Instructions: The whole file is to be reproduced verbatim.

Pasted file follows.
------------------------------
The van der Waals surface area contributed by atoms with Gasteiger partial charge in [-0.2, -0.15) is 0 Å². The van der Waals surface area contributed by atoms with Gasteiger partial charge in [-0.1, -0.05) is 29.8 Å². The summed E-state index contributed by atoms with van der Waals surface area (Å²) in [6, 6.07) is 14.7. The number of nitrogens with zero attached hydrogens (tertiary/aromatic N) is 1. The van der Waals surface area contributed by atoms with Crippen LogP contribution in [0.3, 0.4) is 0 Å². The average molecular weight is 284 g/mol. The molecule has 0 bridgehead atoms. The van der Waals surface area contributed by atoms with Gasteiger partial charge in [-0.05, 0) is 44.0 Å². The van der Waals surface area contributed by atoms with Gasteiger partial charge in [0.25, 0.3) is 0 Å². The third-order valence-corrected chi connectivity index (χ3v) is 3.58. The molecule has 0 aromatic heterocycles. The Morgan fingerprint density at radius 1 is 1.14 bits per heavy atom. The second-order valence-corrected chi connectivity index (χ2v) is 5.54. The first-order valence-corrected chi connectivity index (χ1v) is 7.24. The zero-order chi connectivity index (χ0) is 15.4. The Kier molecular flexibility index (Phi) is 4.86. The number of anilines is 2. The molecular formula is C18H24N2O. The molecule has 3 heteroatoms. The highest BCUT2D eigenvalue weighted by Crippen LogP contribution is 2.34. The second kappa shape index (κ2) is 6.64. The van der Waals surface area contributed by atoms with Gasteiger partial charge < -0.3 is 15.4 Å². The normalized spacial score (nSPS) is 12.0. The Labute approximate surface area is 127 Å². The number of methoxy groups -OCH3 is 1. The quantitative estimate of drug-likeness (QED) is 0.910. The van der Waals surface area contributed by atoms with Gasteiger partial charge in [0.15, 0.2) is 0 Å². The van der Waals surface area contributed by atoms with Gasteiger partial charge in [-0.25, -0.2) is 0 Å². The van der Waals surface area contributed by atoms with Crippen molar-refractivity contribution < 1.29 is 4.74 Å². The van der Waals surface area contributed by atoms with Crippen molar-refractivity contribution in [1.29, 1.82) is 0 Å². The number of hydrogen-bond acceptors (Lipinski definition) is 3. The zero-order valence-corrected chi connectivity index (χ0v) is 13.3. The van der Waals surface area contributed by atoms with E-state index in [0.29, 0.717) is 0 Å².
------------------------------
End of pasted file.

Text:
The van der Waals surface area contributed by atoms with Gasteiger partial charge in [-0.2, -0.15) is 0 Å². The van der Waals surface area contributed by atoms with Gasteiger partial charge in [-0.1, -0.05) is 29.8 Å². The summed E-state index contributed by atoms with van der Waals surface area (Å²) in [6, 6.07) is 14.7. The number of nitrogens with zero attached hydrogens (tertiary/aromatic N) is 1. The van der Waals surface area contributed by atoms with Crippen LogP contribution in [0.3, 0.4) is 0 Å². The average molecular weight is 284 g/mol. The molecule has 0 bridgehead atoms. The van der Waals surface area contributed by atoms with Gasteiger partial charge in [-0.05, 0) is 44.0 Å². The van der Waals surface area contributed by atoms with Gasteiger partial charge in [0.25, 0.3) is 0 Å². The third-order valence-corrected chi connectivity index (χ3v) is 3.58. The molecule has 0 aromatic heterocycles. The Morgan fingerprint density at radius 1 is 1.14 bits per heavy atom. The second-order valence-corrected chi connectivity index (χ2v) is 5.54. The first-order valence-corrected chi connectivity index (χ1v) is 7.24. The zero-order chi connectivity index (χ0) is 15.4. The Kier molecular flexibility index (Phi) is 4.86. The number of anilines is 2. The molecular formula is C18H24N2O. The molecule has 3 heteroatoms. The highest BCUT2D eigenvalue weighted by Crippen LogP contribution is 2.34. The second kappa shape index (κ2) is 6.64. The van der Waals surface area contributed by atoms with Gasteiger partial charge < -0.3 is 15.4 Å². The normalized spacial score (nSPS) is 12.0. The Labute approximate surface area is 127 Å². The number of methoxy groups -OCH3 is 1. The quantitative estimate of drug-likeness (QED) is 0.910. The van der Waals surface area contributed by atoms with Gasteiger partial charge in [0.15, 0.2) is 0 Å². The van der Waals surface area contributed by atoms with Gasteiger partial charge in [-0.25, -0.2) is 0 Å². The van der Waals surface area contributed by atoms with Crippen molar-refractivity contribution < 1.29 is 4.74 Å². The van der Waals surface area contributed by atoms with Crippen molar-refractivity contribution in [1.29, 1.82) is 0 Å². The number of hydrogen-bond acceptors (Lipinski definition) is 3. The zero-order valence-corrected chi connectivity index (χ0v) is 13.3. The van der Waals surface area contributed by atoms with E-state index in [0.29, 0.717) is 0 Å².